On the main floor of Cowles library, about 250 vinyl records cover the shelves and are now part of the library’s circulating materials. Along with LPs for self-checkout, portable record players can be checked out from the information desk. In addition, the library added a listening station fit with a turntable and headphones.
“The record collection provides a new experience and access to materials that students, faculty, and staff normally wouldn’t stumble upon,” said Joanna Stankiewicz, access services manager at Cowles Library. “It was something that was started by the Music Department, and the library embraced it.”
The records collection moving to Cowles Library was a project that was talked about for years. When Stankiewicz arrived at the University about a year ago and was told about the project, she recognized the opportunity that the collection was. Work began in the summer of 2021 to begin the process of organizing and cataloging the collection.
“We found a Drake Alumni Choir record … I think it’s from the 1960s,” said Stankiewicz. “I would have never thought that was something we would find. There are some really fun records like the Mission Impossible soundtrack … a Nina Simone record; there’s Ella Fitzgerald.”
About 4,000 records were kept behind doors at the Dickson Media Resource center, according to James Romain, Music Department chair and professor of saxophone.
“Before there were computers and streaming, all of the media had to be physical,” said Romain. “So, for decades, the department was developing a collection of recordings, prior to the advent of the CD … for maybe about 50 or 60 years.”
The Dickson Media Resource Center was a place where students could listen to vinyl records, CDs, and so forth, housed in the Harmon Fine Arts Center.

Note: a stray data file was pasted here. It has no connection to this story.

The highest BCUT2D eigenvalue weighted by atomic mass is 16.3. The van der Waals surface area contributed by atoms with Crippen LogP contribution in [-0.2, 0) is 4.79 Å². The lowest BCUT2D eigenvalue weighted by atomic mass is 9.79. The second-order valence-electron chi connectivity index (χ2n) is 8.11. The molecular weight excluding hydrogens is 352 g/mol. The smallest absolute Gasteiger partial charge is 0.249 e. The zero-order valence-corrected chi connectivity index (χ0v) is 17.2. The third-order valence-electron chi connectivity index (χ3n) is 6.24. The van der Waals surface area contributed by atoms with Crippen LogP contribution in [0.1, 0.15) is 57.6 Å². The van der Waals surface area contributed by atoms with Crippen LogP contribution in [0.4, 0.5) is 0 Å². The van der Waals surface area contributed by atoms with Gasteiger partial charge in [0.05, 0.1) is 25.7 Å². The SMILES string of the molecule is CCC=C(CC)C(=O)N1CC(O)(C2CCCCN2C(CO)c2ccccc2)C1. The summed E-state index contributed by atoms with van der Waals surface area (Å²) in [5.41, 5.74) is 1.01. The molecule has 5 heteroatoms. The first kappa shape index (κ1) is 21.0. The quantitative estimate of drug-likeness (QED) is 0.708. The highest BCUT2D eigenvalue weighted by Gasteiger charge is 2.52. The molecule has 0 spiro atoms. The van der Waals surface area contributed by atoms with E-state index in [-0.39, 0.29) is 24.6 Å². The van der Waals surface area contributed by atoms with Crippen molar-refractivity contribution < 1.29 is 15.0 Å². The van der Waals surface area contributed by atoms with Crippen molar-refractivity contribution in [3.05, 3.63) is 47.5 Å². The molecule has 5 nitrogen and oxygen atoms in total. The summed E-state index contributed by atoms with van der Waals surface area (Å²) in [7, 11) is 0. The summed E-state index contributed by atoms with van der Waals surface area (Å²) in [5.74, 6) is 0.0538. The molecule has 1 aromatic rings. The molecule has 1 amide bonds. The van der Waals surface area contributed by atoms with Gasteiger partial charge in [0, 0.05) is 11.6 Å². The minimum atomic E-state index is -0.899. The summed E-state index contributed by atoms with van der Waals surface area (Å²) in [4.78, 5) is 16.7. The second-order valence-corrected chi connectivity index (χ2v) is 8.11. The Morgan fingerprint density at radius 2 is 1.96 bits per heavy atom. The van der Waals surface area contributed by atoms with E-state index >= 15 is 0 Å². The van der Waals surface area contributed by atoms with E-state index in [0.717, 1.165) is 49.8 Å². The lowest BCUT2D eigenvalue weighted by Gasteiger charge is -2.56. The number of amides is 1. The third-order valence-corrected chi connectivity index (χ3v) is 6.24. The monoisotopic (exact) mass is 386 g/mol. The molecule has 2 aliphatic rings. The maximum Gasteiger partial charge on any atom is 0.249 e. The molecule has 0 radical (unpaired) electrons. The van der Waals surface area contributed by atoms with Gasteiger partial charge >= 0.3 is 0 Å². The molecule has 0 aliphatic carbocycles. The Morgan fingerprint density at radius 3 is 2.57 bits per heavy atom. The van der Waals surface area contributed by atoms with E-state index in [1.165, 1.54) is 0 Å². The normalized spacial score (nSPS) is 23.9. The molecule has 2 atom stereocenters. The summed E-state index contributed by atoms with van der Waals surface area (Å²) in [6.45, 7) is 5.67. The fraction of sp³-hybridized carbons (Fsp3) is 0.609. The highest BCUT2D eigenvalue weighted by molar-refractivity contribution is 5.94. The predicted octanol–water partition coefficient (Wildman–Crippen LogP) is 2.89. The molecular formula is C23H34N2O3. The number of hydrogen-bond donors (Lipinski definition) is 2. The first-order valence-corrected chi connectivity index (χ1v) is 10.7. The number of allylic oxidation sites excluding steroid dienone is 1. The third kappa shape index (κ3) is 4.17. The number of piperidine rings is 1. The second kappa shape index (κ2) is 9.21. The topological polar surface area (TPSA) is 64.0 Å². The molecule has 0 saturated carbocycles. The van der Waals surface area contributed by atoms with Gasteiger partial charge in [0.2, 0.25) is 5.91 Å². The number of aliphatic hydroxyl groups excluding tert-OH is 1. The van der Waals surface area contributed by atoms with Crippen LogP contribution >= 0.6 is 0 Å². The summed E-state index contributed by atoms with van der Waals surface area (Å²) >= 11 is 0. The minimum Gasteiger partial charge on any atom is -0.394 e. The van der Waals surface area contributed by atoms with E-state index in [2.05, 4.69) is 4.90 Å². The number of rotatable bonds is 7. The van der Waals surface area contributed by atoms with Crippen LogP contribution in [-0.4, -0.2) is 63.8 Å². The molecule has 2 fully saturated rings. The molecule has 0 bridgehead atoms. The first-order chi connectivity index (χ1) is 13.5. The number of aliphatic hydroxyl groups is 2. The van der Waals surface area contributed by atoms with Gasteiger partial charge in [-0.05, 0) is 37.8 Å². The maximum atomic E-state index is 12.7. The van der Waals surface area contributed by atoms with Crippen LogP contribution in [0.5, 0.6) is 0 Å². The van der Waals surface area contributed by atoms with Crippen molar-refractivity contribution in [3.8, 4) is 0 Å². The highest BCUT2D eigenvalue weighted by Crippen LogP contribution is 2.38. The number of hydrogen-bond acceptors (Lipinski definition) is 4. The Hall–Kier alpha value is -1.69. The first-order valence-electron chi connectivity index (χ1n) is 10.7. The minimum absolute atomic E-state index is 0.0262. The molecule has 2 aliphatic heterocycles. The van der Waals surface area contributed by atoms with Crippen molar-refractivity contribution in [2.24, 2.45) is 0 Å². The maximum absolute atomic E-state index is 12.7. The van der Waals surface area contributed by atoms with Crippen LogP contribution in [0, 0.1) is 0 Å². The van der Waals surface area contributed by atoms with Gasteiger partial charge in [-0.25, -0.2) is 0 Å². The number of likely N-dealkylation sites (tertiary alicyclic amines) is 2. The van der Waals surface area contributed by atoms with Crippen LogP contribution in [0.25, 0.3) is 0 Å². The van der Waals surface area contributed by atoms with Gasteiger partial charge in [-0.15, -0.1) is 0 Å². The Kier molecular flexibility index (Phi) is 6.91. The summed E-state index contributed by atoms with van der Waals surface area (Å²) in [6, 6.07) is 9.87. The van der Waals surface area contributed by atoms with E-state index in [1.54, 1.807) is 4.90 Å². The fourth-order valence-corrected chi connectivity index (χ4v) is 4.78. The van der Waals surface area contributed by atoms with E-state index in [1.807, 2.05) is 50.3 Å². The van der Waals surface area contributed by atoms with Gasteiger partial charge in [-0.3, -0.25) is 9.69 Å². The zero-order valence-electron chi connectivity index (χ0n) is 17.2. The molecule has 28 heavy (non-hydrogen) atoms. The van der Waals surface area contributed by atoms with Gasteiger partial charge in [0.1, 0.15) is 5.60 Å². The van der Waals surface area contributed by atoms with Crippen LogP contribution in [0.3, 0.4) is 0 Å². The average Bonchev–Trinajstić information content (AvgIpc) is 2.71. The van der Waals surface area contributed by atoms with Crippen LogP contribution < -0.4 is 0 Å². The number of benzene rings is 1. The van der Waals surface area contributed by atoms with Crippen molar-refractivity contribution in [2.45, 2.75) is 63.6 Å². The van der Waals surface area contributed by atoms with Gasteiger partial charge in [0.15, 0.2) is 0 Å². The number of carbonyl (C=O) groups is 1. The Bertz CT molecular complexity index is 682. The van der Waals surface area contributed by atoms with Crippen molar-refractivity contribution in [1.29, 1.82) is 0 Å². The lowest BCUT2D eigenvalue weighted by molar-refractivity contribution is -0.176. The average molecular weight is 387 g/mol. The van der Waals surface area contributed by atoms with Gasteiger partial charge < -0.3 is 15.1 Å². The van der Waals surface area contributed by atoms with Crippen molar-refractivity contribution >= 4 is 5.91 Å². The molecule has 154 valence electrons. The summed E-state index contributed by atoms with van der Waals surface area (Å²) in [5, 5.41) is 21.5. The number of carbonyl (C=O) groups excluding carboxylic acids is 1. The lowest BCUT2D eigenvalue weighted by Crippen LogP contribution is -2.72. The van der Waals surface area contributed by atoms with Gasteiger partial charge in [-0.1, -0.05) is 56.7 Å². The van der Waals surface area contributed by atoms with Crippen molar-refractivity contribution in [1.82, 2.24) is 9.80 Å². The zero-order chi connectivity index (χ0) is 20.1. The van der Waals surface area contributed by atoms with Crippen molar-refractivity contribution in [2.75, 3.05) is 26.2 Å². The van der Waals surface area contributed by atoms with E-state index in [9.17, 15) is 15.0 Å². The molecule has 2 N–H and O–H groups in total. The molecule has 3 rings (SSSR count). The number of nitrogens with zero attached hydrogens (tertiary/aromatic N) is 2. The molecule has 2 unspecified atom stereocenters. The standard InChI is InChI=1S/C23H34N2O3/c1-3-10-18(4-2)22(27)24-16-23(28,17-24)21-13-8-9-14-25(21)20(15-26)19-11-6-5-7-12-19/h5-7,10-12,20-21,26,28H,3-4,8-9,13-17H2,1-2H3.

With the reality of streaming services, the number of students visiting the Media Resource center has been dwindling through time. Especially now, as the department lacks staffing resources to catalog the materials and run the listening station.
“There is a widespread resurgence in interest in LPs,” said Romain. “I think it was Joanna who decided that this would be a nice opportunity to be able to share it with people who specifically have that interest.”
And listening to a vinyl record provides an experience more closely intended by the artist, Romain said.
“[The artists] chose the order that pieces would be in,” said Romain. “A symphony might last for 45 minutes—it’s a whole, large work that is very much related; the movements have internal relationships to one another.”
That’s not the only benefit of listening to vinyl records.
Aside from being able to digest whole stories within the albums and study the liner notes, it’s a tool that allows one to nurture the soul in trying times.
“Music can be beneficial for mental health,”said Stankiewicz. “If we can provide some quiet and relaxation, and a more holistic approach to serving campus needs, I think that’s great.”
The library is planning to expand the collection to 300 records in the next few weeks. Not to mention, the thousands more that are still waiting to be moved from the media resource center—it’s an ongoing project that’s only going to continue growing.
“We’re also looking to find out what students are interested in, and what they want to listen to,” said Stankiewicz. “Just like we do with our books, our traditional materials, we want to expand that collection and take care of it based on their interests, whether it’s educational or just for leisure.”
The record collection and listening station are located on the west side of the first floor of Cowles Library. The library created step-by-step instructions for using the turntable, since for many people, using a record player is a new experience.
— Written by Sarah Jamil, junior, School of Journalism and Mass Communication